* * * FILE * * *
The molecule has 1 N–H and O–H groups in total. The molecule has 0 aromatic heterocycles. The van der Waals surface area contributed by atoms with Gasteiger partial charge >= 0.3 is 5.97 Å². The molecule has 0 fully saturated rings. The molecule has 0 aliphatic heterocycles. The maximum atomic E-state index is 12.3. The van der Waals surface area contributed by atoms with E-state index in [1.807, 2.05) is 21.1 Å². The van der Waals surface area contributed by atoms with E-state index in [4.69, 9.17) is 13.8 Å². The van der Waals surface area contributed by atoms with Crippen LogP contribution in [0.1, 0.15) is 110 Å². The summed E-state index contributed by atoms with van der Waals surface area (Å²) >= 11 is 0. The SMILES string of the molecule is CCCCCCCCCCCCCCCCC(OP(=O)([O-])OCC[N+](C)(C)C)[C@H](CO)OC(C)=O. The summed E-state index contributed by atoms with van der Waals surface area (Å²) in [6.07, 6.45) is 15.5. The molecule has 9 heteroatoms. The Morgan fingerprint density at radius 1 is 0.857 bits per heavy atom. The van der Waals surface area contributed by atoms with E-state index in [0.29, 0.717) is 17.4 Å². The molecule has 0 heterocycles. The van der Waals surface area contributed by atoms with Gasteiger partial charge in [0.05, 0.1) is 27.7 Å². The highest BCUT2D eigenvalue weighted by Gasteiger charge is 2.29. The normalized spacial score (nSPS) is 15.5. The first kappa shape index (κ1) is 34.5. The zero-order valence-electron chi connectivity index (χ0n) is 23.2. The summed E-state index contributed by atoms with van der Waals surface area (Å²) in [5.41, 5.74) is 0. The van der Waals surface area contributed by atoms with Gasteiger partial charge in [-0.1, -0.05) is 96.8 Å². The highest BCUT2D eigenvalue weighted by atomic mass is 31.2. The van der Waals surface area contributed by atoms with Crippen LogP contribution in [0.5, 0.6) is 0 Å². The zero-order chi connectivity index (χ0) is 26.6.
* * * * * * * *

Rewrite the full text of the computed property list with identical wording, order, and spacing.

The molecule has 1 N–H and O–H groups in total. The molecule has 0 aromatic heterocycles. The van der Waals surface area contributed by atoms with Gasteiger partial charge >= 0.3 is 5.97 Å². The molecule has 0 fully saturated rings. The molecule has 0 aliphatic heterocycles. The maximum atomic E-state index is 12.3. The van der Waals surface area contributed by atoms with E-state index in [1.807, 2.05) is 21.1 Å². The van der Waals surface area contributed by atoms with E-state index in [4.69, 9.17) is 13.8 Å². The van der Waals surface area contributed by atoms with Crippen LogP contribution in [0.1, 0.15) is 110 Å². The summed E-state index contributed by atoms with van der Waals surface area (Å²) >= 11 is 0. The SMILES string of the molecule is CCCCCCCCCCCCCCCCC(OP(=O)([O-])OCC[N+](C)(C)C)[C@H](CO)OC(C)=O. The summed E-state index contributed by atoms with van der Waals surface area (Å²) in [6.07, 6.45) is 15.5. The molecule has 9 heteroatoms. The Morgan fingerprint density at radius 1 is 0.857 bits per heavy atom. The van der Waals surface area contributed by atoms with E-state index in [0.29, 0.717) is 17.4 Å². The molecule has 0 heterocycles. The van der Waals surface area contributed by atoms with Gasteiger partial charge in [0.05, 0.1) is 27.7 Å². The highest BCUT2D eigenvalue weighted by Gasteiger charge is 2.29. The normalized spacial score (nSPS) is 15.5. The first kappa shape index (κ1) is 34.5. The zero-order valence-electron chi connectivity index (χ0n) is 23.2. The summed E-state index contributed by atoms with van der Waals surface area (Å²) in [5.41, 5.74) is 0. The van der Waals surface area contributed by atoms with Gasteiger partial charge in [-0.1, -0.05) is 96.8 Å². The highest BCUT2D eigenvalue weighted by atomic mass is 31.2. The van der Waals surface area contributed by atoms with Crippen LogP contribution in [0.5, 0.6) is 0 Å². The zero-order chi connectivity index (χ0) is 26.6.